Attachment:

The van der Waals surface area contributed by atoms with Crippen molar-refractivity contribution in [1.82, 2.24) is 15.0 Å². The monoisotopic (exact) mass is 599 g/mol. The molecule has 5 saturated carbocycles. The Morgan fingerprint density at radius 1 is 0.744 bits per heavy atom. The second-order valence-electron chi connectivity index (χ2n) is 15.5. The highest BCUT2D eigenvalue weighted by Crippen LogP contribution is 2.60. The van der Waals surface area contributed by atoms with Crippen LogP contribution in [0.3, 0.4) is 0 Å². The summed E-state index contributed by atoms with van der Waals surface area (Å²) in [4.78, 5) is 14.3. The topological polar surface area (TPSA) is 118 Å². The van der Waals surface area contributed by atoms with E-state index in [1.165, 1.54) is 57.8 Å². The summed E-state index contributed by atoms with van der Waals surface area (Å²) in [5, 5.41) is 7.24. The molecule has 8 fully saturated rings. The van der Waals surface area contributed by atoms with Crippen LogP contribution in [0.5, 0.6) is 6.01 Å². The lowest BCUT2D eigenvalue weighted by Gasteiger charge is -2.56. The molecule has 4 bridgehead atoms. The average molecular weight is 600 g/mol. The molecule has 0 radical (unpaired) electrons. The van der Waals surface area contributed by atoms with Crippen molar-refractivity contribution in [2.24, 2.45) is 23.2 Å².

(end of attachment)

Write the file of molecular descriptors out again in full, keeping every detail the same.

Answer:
The van der Waals surface area contributed by atoms with Crippen molar-refractivity contribution in [1.82, 2.24) is 15.0 Å². The monoisotopic (exact) mass is 599 g/mol. The molecule has 5 saturated carbocycles. The Morgan fingerprint density at radius 1 is 0.744 bits per heavy atom. The second-order valence-electron chi connectivity index (χ2n) is 15.5. The highest BCUT2D eigenvalue weighted by Crippen LogP contribution is 2.60. The van der Waals surface area contributed by atoms with Crippen LogP contribution in [0.3, 0.4) is 0 Å². The summed E-state index contributed by atoms with van der Waals surface area (Å²) in [4.78, 5) is 14.3. The topological polar surface area (TPSA) is 118 Å². The van der Waals surface area contributed by atoms with E-state index in [1.165, 1.54) is 57.8 Å². The summed E-state index contributed by atoms with van der Waals surface area (Å²) in [5, 5.41) is 7.24. The molecule has 8 fully saturated rings. The van der Waals surface area contributed by atoms with Crippen LogP contribution in [0.5, 0.6) is 6.01 Å². The lowest BCUT2D eigenvalue weighted by Gasteiger charge is -2.56. The molecule has 4 bridgehead atoms. The average molecular weight is 600 g/mol. The molecule has 0 radical (unpaired) electrons. The van der Waals surface area contributed by atoms with Crippen molar-refractivity contribution in [2.24, 2.45) is 23.2 Å².